LinkedIn restores account of mRNA vaccine pioneer who warns about their risks

Robert Malone says a "senior executive" reached out to personally apologize for the unwarranted suspension.
mRNA vaccine pioneer Robert Malone (left) with podcaster Bret Weinstein (middle)

LinkedIn restored the personal account of mRNA vaccine pioneer Robert Malone after suspending it without explanation last week, following Malone's comments on potential dangers of mRNA-based COVID-19 vaccines.

Malone posted the notice he received Monday morning that the "restriction has been lifted" from his account. He also posted a personal note he said he received Monday night from a "senior executive" at the Microsoft-owned professional social networking company.

"I’d like to apologize on behalf of LinkedIn - we’re just not good enough at detangling complicated, subtle scientific claims concurrent with similar (but different) misinformation coming from others,” the note reads.

LinkedIn notified Malone of the basis for his suspension on Thursday morning, according to an email screenshot he shared with Just the News. It cited six posts for sharing "misleading or inaccurate information."

In the first flagged post, Malone responds to a reader who told him that two fact-checks by Reuters had contradicted Malone's claims about some COVID-19 vaccines. Malone said Reuters participates in the Trusted News Initiative, whose explicit purpose is censoring what it considers vaccine disinformation, and the news organization “has a direct link to Pfizer."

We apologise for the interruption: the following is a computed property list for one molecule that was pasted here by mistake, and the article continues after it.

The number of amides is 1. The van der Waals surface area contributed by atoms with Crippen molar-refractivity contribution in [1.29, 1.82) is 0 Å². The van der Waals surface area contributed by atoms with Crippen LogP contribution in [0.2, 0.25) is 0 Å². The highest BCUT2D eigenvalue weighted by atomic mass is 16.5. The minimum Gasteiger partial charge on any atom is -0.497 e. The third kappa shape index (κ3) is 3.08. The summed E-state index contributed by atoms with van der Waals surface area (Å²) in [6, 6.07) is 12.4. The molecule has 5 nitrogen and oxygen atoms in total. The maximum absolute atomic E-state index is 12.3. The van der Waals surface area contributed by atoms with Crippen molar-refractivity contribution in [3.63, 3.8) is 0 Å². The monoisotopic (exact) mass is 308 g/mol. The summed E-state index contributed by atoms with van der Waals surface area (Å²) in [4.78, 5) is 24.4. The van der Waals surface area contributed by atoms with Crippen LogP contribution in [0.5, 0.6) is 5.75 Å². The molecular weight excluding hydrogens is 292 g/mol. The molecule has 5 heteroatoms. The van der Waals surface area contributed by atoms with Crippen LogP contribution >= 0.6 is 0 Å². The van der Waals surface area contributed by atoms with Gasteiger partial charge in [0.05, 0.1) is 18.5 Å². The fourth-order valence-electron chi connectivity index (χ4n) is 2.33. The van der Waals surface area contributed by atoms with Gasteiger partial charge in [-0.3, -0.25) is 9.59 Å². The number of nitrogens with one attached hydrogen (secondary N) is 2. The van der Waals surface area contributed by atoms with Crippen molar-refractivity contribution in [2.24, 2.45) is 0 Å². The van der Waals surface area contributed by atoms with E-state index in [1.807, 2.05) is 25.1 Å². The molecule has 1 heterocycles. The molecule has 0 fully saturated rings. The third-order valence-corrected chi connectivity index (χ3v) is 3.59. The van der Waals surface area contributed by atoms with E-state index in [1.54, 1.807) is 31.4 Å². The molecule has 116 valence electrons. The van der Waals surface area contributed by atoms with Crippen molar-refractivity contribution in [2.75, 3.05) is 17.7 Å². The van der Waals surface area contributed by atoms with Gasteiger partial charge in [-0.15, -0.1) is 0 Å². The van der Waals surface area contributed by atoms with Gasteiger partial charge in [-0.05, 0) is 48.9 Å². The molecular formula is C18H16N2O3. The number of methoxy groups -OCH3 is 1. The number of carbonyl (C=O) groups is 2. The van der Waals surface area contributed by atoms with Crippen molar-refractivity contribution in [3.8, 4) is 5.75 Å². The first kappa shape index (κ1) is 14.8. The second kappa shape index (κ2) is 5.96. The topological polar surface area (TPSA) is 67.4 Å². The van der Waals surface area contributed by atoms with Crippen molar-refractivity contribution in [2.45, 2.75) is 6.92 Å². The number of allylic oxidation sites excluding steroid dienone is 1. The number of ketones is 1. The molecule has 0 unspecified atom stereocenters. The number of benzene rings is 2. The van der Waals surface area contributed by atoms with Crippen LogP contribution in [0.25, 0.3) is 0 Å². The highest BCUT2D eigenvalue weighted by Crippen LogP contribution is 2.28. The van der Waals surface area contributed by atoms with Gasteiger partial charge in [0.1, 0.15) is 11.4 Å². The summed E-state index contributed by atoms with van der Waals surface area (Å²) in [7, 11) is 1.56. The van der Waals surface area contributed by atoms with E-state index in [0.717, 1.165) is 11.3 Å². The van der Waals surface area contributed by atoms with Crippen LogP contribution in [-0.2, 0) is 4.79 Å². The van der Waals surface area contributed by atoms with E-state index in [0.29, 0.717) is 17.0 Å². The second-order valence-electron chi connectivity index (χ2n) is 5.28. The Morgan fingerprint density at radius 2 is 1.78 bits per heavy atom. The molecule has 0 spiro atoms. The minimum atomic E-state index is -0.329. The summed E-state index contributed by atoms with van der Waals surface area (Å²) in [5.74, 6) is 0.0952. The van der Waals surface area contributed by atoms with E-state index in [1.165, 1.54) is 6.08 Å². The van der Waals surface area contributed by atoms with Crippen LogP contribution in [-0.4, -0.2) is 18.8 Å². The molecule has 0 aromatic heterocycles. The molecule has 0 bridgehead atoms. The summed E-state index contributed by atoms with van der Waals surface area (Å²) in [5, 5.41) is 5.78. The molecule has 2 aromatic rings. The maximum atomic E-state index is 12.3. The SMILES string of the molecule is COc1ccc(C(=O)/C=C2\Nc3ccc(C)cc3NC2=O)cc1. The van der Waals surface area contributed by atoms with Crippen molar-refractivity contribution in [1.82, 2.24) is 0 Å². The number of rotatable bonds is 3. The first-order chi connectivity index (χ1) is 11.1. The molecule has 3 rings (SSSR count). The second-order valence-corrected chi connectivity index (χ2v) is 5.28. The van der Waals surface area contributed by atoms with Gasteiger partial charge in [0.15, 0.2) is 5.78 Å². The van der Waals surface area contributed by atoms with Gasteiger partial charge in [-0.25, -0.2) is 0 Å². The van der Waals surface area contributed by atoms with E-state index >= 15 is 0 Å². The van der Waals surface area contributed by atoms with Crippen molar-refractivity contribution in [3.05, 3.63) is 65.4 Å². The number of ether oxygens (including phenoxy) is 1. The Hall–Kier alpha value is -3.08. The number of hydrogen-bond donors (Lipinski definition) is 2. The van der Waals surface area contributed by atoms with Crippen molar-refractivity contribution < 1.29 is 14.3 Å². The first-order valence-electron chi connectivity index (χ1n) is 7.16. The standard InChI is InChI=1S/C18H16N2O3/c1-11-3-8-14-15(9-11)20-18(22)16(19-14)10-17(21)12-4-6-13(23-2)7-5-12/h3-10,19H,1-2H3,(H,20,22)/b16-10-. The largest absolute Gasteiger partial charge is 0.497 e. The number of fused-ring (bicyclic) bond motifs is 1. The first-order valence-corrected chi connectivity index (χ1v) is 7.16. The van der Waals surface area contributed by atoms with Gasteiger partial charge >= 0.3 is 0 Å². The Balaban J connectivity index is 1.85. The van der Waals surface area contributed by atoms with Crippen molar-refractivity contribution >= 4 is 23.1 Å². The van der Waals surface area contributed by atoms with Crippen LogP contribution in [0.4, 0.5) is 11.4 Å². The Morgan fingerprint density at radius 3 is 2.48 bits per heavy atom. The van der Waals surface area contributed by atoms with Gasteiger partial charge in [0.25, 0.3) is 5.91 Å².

He was referring to longtime Pfizer board member James C. Smith, who retired as Reuters president and CEO on the eve of the pandemic last year and now leads its charitable foundation. "Apparently my top thoughtcrime was calling conflict of interest on" Smith, Malone told Just the News.

Other posts discussed the danger of the "spike protein" on mRNA COVID-19 vaccines, adverse events following vaccination and Big Tech censorship of COVID contrarians such as former Evergreen State College evolutionary biologist Bret Weinstein.

When a Twitter follower pointed out the unnamed LinkedIn executive's explanation of the wrongful suspension didn't include Malone's comments on the Reuters-Pfizer connection, Malone said Monday night he was "trying to be generous" with LinkedIn: "So time to be nice." He said he'll deal with Reuters "in other ways" that are "already in motion."

Malone didn't immediately respond to a question about how he is dealing with Reuters.